This has all the markings of a politician who’s been in office too long, Dewhurst blames aide for missing money.
Buddy Barfield, an Austin Republican political consultant under scrutiny after up to $1.3 million disappeared from Lt. Gov. David Dewhurst’s campaign account over the past five years, has had financial troubles since at least 2006, according to Travis County court records.
Officials with the Travis County district attorney’s office said Friday that they had begun an investigation after Dewhurst associates came to them Dec. 20 to report concerns about Barfield’s handling of the campaign’s money.
The Dewhurst campaign Dec. 21 filed 11 corrected campaign finance reports with the Texas Ethics Commission dating back to 2008, claiming that neither Dewhurst nor campaign treasurer Howard Wolf, an Austin lawyer and longtime business associate of Dewhurst’s, knew until recently of discrepancies in the reports. The corrected reports lay all the problems at the feet of Barfield.
The campaign manager for Dewhurst’s 2010 re-election campaign, according to a terse paragraph inserted into each corrected report, said Barfield had engaged in “misrepresentation of campaign balances … for his personal benefit.”
The corrected reports change only the contribution balance figures — essentially cash on hand at the end of each particular reporting period — rather than amounts of the actual political donations and campaign expenditures. Relying on actual bank account balances at various times, the new figures are $600,000 to $1.3 million lower than what the original documents reported was on hand, said Ed Shack, an election lawyer who advised the Dewhurst campaign.
Campaign officials, speaking on background because they were not authorized to speak publicly on the matter, said an accountant discovered problems in the campaign books on Dec. 4 and told Wolf, who quickly passed on the information to Dewhurst. The next day, Dewhurst, his lawyers and the accountant confronted Barfield, the campaign officials say. The campaign was facing a legal deadline, so officials filed the amended paperwork and took their complaints to the district attorney shortly before Christmas.
Buck Wood, an election law expert and a Democrat, said that regardless of what Barfield might or might not have done with the numbers, Wolf bears some responsibility because he signed and affirmed the accuracy of all campaign finance reports in the five years under review.
“Everyone should understand that if you’re going to be treasurer, you’ve got to be treasurer,” Wood said. “There’s none of this figurehead stuff. … They can’t say, ‘I didn’t check’ or ‘I didn’t know.’”
Wolf referred all questions to Johnson. Dewhurst’s government office directed questions to the campaign.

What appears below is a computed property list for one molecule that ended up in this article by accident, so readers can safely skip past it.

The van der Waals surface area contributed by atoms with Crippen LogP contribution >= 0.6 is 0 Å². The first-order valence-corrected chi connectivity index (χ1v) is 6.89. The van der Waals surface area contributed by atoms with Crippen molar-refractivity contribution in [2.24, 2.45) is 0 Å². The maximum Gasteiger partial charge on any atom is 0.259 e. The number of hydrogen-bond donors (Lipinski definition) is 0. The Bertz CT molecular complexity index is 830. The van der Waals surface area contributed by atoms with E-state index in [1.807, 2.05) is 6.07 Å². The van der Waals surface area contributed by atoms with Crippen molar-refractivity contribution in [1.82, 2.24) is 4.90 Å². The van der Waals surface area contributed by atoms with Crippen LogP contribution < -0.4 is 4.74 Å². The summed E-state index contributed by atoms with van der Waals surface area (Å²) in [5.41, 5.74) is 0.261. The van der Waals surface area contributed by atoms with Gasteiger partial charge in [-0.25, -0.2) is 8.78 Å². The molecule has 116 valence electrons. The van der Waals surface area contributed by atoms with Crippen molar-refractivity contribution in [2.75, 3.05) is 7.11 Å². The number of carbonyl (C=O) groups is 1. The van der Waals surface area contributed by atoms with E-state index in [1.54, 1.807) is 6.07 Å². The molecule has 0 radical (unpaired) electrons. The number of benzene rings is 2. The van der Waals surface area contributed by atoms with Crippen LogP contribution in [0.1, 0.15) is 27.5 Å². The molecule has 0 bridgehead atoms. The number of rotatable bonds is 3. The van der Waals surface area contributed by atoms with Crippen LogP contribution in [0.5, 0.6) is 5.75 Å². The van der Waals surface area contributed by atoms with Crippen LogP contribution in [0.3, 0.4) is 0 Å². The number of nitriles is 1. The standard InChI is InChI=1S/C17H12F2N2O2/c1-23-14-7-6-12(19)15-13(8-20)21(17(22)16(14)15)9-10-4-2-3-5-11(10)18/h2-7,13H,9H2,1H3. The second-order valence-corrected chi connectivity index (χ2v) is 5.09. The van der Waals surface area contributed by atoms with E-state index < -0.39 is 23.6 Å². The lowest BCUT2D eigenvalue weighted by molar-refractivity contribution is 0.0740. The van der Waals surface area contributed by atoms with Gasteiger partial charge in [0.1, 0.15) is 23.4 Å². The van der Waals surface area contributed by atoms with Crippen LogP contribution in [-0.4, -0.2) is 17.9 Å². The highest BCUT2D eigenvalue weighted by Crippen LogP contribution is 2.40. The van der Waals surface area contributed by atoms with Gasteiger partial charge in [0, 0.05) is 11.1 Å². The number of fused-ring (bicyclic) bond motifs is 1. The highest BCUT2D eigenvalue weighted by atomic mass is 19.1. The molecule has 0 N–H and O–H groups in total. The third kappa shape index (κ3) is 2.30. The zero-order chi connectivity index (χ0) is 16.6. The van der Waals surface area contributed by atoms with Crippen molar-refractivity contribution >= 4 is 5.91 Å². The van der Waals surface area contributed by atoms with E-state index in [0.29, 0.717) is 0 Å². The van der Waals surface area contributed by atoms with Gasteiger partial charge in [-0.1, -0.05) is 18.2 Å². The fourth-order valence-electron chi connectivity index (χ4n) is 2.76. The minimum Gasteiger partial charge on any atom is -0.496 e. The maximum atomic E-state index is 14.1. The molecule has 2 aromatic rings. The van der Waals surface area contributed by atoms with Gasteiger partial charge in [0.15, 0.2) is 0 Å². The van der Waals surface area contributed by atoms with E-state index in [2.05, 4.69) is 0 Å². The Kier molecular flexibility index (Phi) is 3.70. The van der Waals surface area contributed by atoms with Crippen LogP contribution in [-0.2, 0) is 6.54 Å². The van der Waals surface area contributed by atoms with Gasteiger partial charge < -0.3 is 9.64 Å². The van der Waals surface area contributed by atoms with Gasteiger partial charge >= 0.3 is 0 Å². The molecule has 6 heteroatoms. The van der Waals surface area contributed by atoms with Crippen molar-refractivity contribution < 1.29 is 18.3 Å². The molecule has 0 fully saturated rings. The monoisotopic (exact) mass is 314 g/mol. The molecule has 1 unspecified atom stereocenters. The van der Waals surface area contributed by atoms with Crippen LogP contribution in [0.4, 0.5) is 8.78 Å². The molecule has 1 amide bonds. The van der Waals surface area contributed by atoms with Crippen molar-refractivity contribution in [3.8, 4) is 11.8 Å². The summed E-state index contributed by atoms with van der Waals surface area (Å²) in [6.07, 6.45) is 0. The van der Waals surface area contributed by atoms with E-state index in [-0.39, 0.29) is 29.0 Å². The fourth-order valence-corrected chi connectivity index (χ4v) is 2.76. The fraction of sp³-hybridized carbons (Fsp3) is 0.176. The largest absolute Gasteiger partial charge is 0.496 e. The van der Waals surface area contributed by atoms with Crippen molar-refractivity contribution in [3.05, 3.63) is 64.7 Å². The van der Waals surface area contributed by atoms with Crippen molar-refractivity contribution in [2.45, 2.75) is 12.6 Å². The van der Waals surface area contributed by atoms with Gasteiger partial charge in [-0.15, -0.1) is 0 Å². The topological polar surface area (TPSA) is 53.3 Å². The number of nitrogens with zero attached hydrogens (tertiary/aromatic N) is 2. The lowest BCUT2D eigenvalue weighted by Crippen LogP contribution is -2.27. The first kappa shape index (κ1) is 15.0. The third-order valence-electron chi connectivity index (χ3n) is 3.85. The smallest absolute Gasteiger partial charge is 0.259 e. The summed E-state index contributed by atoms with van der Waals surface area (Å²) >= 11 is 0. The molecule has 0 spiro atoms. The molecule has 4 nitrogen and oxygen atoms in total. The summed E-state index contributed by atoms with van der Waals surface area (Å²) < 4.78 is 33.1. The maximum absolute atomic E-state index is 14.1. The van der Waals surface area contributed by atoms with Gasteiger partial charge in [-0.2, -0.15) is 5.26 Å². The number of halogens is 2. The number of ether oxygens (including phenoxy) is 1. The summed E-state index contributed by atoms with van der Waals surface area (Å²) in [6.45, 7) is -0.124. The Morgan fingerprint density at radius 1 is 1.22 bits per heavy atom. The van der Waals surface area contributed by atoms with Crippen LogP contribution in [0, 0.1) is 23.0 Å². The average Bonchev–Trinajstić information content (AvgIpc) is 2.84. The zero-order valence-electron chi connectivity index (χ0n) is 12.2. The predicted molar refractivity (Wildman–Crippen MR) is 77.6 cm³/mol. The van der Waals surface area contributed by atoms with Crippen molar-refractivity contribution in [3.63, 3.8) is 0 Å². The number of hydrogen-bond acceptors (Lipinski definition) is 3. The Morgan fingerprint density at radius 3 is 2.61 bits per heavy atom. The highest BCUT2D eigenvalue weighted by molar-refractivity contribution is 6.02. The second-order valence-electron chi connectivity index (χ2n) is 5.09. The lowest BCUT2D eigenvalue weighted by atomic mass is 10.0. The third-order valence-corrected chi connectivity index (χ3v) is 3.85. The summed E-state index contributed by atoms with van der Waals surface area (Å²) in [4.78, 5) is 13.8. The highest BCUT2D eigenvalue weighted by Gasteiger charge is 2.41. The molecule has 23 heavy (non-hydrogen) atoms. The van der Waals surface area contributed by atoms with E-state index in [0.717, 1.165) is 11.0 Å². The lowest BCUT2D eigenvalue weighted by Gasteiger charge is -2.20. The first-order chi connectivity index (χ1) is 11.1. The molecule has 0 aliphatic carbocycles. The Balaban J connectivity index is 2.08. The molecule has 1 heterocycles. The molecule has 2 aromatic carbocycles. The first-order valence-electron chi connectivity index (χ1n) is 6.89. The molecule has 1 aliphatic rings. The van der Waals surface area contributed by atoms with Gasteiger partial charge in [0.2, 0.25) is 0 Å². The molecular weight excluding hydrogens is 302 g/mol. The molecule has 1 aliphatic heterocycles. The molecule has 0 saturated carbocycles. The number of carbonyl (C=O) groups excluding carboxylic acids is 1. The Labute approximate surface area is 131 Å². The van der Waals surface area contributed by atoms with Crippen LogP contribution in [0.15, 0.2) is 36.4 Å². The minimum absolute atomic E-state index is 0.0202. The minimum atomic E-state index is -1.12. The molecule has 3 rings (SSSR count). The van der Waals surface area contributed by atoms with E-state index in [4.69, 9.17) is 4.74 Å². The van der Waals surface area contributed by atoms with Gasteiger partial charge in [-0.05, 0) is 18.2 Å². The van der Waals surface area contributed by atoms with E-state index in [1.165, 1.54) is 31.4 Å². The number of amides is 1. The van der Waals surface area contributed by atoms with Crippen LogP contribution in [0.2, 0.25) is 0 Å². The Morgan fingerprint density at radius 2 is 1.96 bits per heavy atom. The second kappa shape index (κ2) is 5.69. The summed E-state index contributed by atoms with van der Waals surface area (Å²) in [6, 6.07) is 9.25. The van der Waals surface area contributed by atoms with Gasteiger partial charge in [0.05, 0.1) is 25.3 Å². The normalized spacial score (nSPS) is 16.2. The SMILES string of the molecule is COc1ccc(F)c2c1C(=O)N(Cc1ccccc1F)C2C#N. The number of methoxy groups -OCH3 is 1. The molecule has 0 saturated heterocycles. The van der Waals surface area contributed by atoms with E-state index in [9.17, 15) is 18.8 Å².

The Dewhurst campaign committee collected about $16.9 million in contributions between the beginning of 2008 and June 30 this year, the corrected reports say. During that period, the committee spent just under $18 million, the reports say, or about $1.1 million more than it collected.
However, the campaign also secured as much as $2.5 million in loans, complicating the math from 2008 on.
At least, so far, this seems like a case of one dishonest insider. But as the DMN article points out big money campaigns can often allow “trusted” advisers to handle large amounts of money with little or not oversight.
In the Dewhurst case, Barfield apparently had access to the committee’s bank accounts with little oversight from others. That’s not a wise practice, experts said.
“It’s inadvisable, as the Dewhurst debacle has demonstrated,” said Cal Jillson, political science professor at Southern Methodist University.
“Campaigns are high-pressure events,” Jillson said. “Everyone has a full plate, everyone is going a mile a minute, so you can imagine how something like that can happen.”
The difference here though is that this started in 2008 and is just now coming to light. Here’s Kuff’s take on this.
Up to a million dollars may be at issue here. I’ll keep an eye on this, as I’m sure it will be a rather unwelcome distraction for Dewhurst during the session and his upcoming primary race. To be honest, I’m a little surprised there haven’t been more such allegations. Given the huge amounts of money spent in this past election, the secrecy involved with a lot of big-dollar PACs, and the wildly varying rates that can be charged for things like TV ad buys, it’s not hard to imagine grifters of various stripe seeing lots of opportunity in this kind of work. I have a feeling Dewhurst will have some company, inside and outside Texas, any time now.
Dewhurst may be the first of more to come.